But I want to encourage you today that though the times may seem difficult and we may be facing reproach in all its many forms across the globe, God has a plan for the restoration of Liberia. Turn to your neighbor and say, “God has a plan.”
However, before we can look into the future plan, I think it is very important to first of all summarize both the historical and the present context in which the nation and people of Liberia find themselves.
Brief Historical Background
The founding of Liberia by freed slaves as the first independent republic governed by members of the Negro race and her continued existence as a nation for over 100 years after independence inspired many freedom and independence movements across Africa. These included Nigeria, Ghana, Guinea and the Côte d’Ivoire. Liberia was also a key supporter of the anti-Apartheid struggle in South Africa, a founding member of the League of Nations, United Nations, Organization of African Unity, ECOWAS and other institutions. For many decades, Liberia was well respected among the nations of the world as an African leader and a friend of the developed, Western World.
Liberia had a relatively “stable” (in quotes) political economy for most of the first 133 years of its existence, with non-violent transfer of political power up to the administration of The Late President William R. Tolbert. In addition, for about 140 years, it was one of the few countries with a stable 1:1 parity between the Liberian and US Dollar and, although its economy was not well managed, it attracted a high volume of regional trading activity.
Many causes have been identified for the years of instability and violent socio-political conflict that Liberians have had since the rice riots in 1979. However, over the years I have come to believe that these factors were mere symptoms of a more fundamental spiritual problem.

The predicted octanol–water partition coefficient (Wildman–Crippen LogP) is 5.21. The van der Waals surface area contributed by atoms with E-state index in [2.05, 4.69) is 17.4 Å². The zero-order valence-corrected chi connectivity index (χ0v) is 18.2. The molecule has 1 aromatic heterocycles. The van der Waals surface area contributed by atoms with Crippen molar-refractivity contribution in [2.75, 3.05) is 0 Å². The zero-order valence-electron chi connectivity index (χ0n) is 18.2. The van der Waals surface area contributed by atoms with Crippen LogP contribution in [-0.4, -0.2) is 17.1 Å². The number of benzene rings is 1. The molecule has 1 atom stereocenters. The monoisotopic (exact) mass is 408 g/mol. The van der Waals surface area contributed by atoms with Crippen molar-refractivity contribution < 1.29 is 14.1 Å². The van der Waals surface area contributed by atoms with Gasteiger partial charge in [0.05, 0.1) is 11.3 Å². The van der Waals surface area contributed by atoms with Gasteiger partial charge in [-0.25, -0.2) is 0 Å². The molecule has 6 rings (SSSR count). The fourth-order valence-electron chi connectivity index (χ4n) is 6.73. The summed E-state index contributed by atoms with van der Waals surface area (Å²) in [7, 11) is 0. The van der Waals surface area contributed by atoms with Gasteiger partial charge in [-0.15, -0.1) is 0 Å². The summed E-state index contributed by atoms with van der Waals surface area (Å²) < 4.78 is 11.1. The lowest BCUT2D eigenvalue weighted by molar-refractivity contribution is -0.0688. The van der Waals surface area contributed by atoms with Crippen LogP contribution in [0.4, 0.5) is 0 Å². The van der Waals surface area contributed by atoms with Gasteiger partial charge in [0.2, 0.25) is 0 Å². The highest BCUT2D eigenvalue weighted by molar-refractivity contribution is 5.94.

Ladies and gentlemen, I believe that what we are going through today is simply because Liberia as a nation has turned its back on God, on whose principles it was supposedly formed. Like the children of Israel, we Liberians have broken the two great commandments: (1) we have not loved God with our whole hearts, souls and minds, and (2) we have not loved our neighbors as ourselves.
On the first commandment, although we professed to be a God-fearing nation founded on “Christian principles,” many have bowed down to other gods in the land. This has been primarily through indulgence in the occult. Numerous citizens have engaged in fetish practices, juju and the consulting of familiar spirits, while also going to churches or to the mosques to pray to God. Our country has also been know for a proliferation of secret societies with various types of blood rituals and covenants. Examples of this included the “Nee-Gee” and the “human leopard” societies that were banned during President Barclay’s administration in the 1930’s but simply went underground. “Heart man” activities or ritual murders and human sacrifices to other gods continued to be the order of the day. As several of such cases were linked to leading members of those Liberian communities who were also known to be members of secret Western-style societies like the Masonic Craft and UBF, we often heard repeated speculation that the “society people” engaged in ritual murder. However, these speculations were never proven and may therefore not be true at all.